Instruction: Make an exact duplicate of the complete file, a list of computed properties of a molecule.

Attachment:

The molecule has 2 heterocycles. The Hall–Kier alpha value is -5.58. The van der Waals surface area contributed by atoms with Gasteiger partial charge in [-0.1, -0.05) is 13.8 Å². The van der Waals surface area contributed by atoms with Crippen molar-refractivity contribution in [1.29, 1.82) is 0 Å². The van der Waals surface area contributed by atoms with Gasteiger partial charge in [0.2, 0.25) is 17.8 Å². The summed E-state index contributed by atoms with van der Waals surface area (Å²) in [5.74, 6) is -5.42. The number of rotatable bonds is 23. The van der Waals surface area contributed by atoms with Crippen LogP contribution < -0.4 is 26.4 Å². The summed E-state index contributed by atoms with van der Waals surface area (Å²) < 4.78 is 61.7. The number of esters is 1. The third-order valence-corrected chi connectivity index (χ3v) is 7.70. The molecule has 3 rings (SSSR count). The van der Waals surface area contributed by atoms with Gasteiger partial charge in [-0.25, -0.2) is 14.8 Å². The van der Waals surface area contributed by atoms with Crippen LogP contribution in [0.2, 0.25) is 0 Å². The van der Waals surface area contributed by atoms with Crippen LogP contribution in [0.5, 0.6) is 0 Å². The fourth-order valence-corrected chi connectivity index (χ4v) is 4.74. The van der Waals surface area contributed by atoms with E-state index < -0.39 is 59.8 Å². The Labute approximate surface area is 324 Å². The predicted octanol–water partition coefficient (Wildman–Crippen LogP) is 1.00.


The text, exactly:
The molecule has 2 heterocycles. The Hall–Kier alpha value is -5.58. The van der Waals surface area contributed by atoms with Gasteiger partial charge in [-0.1, -0.05) is 13.8 Å². The van der Waals surface area contributed by atoms with Crippen molar-refractivity contribution in [1.29, 1.82) is 0 Å². The van der Waals surface area contributed by atoms with Gasteiger partial charge in [0.2, 0.25) is 17.8 Å². The summed E-state index contributed by atoms with van der Waals surface area (Å²) in [5.74, 6) is -5.42. The number of rotatable bonds is 23. The van der Waals surface area contributed by atoms with Crippen LogP contribution < -0.4 is 26.4 Å². The summed E-state index contributed by atoms with van der Waals surface area (Å²) < 4.78 is 61.7. The number of esters is 1. The third-order valence-corrected chi connectivity index (χ3v) is 7.70. The molecule has 3 rings (SSSR count). The van der Waals surface area contributed by atoms with Gasteiger partial charge in [-0.25, -0.2) is 14.8 Å². The van der Waals surface area contributed by atoms with Crippen LogP contribution in [0.2, 0.25) is 0 Å². The van der Waals surface area contributed by atoms with Crippen LogP contribution in [0.5, 0.6) is 0 Å². The fourth-order valence-corrected chi connectivity index (χ4v) is 4.74. The van der Waals surface area contributed by atoms with E-state index < -0.39 is 59.8 Å². The Labute approximate surface area is 324 Å². The predicted octanol–water partition coefficient (Wildman–Crippen LogP) is 1.00.